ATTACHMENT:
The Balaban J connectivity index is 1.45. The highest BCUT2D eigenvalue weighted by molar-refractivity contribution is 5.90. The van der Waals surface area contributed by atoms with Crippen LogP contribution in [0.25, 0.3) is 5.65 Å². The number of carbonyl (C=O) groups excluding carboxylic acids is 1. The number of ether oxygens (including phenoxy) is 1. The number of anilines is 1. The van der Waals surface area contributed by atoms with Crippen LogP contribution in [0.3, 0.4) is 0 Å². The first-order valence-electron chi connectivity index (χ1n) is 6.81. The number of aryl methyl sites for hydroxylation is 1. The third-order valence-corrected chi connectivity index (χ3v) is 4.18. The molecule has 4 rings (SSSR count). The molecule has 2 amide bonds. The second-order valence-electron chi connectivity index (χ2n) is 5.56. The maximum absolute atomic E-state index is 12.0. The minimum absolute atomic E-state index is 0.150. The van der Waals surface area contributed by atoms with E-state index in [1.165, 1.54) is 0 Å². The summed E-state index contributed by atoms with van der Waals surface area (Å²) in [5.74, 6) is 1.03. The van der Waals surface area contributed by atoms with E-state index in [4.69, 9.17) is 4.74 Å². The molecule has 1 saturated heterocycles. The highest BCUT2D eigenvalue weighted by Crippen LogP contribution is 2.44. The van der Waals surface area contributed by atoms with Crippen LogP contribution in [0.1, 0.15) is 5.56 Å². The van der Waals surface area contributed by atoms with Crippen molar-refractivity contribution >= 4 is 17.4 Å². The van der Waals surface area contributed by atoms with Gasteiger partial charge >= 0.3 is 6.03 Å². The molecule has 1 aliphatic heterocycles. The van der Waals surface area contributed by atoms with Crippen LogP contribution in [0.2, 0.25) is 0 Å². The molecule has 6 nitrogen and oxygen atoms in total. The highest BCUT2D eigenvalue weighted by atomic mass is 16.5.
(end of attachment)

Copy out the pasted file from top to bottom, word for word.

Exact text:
The Balaban J connectivity index is 1.45. The highest BCUT2D eigenvalue weighted by molar-refractivity contribution is 5.90. The van der Waals surface area contributed by atoms with Crippen LogP contribution in [0.25, 0.3) is 5.65 Å². The number of carbonyl (C=O) groups excluding carboxylic acids is 1. The number of ether oxygens (including phenoxy) is 1. The number of anilines is 1. The van der Waals surface area contributed by atoms with Crippen LogP contribution in [0.3, 0.4) is 0 Å². The first-order valence-electron chi connectivity index (χ1n) is 6.81. The number of aryl methyl sites for hydroxylation is 1. The third-order valence-corrected chi connectivity index (χ3v) is 4.18. The molecule has 4 rings (SSSR count). The molecule has 2 amide bonds. The second-order valence-electron chi connectivity index (χ2n) is 5.56. The maximum absolute atomic E-state index is 12.0. The minimum absolute atomic E-state index is 0.150. The van der Waals surface area contributed by atoms with E-state index in [1.165, 1.54) is 0 Å². The summed E-state index contributed by atoms with van der Waals surface area (Å²) in [5.74, 6) is 1.03. The van der Waals surface area contributed by atoms with E-state index in [4.69, 9.17) is 4.74 Å². The molecule has 1 saturated heterocycles. The highest BCUT2D eigenvalue weighted by Crippen LogP contribution is 2.44. The van der Waals surface area contributed by atoms with Crippen LogP contribution in [0.1, 0.15) is 5.56 Å². The van der Waals surface area contributed by atoms with Crippen molar-refractivity contribution >= 4 is 17.4 Å². The van der Waals surface area contributed by atoms with Gasteiger partial charge >= 0.3 is 6.03 Å². The molecule has 1 aliphatic heterocycles. The van der Waals surface area contributed by atoms with Crippen LogP contribution in [0.2, 0.25) is 0 Å². The molecule has 6 nitrogen and oxygen atoms in total. The highest BCUT2D eigenvalue weighted by atomic mass is 16.5.